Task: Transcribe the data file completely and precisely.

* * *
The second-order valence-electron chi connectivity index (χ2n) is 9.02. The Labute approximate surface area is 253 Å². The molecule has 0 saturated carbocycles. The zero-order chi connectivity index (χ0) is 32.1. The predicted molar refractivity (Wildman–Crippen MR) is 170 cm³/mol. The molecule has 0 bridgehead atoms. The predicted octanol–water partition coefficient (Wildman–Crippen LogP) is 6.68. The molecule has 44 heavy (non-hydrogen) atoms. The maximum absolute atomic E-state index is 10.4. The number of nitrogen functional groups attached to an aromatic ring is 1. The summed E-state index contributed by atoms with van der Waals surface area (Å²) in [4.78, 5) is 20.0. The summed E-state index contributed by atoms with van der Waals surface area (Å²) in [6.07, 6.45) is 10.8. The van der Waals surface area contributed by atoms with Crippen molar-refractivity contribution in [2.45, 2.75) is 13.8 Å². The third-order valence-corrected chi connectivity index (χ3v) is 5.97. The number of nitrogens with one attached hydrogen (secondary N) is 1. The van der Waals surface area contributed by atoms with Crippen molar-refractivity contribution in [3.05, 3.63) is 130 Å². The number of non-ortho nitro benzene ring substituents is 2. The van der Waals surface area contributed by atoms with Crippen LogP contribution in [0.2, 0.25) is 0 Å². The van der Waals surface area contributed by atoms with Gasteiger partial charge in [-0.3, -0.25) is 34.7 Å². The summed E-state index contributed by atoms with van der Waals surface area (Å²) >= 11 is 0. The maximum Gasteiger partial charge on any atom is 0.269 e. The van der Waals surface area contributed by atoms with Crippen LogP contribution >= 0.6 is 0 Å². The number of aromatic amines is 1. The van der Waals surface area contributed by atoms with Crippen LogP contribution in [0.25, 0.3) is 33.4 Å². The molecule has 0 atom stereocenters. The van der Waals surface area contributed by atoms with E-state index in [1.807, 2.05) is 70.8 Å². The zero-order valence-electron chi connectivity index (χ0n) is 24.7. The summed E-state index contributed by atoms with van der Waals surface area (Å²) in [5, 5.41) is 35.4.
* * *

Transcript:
The second-order valence-electron chi connectivity index (χ2n) is 9.02. The Labute approximate surface area is 253 Å². The molecule has 0 saturated carbocycles. The zero-order chi connectivity index (χ0) is 32.1. The predicted molar refractivity (Wildman–Crippen MR) is 170 cm³/mol. The molecule has 0 bridgehead atoms. The predicted octanol–water partition coefficient (Wildman–Crippen LogP) is 6.68. The molecule has 44 heavy (non-hydrogen) atoms. The maximum absolute atomic E-state index is 10.4. The number of nitrogen functional groups attached to an aromatic ring is 1. The summed E-state index contributed by atoms with van der Waals surface area (Å²) in [4.78, 5) is 20.0. The summed E-state index contributed by atoms with van der Waals surface area (Å²) in [6.07, 6.45) is 10.8. The van der Waals surface area contributed by atoms with Crippen molar-refractivity contribution in [2.45, 2.75) is 13.8 Å². The third-order valence-corrected chi connectivity index (χ3v) is 5.97. The number of nitrogens with one attached hydrogen (secondary N) is 1. The van der Waals surface area contributed by atoms with Crippen molar-refractivity contribution in [3.05, 3.63) is 130 Å². The number of non-ortho nitro benzene ring substituents is 2. The van der Waals surface area contributed by atoms with Crippen LogP contribution in [0.2, 0.25) is 0 Å². The van der Waals surface area contributed by atoms with Gasteiger partial charge in [-0.3, -0.25) is 34.7 Å². The summed E-state index contributed by atoms with van der Waals surface area (Å²) >= 11 is 0. The maximum Gasteiger partial charge on any atom is 0.269 e. The van der Waals surface area contributed by atoms with Crippen LogP contribution >= 0.6 is 0 Å². The number of aromatic amines is 1. The van der Waals surface area contributed by atoms with Crippen LogP contribution in [0.25, 0.3) is 33.4 Å². The molecule has 0 atom stereocenters. The van der Waals surface area contributed by atoms with E-state index in [1.807, 2.05) is 70.8 Å². The zero-order valence-electron chi connectivity index (χ0n) is 24.7. The summed E-state index contributed by atoms with van der Waals surface area (Å²) in [5, 5.41) is 35.4.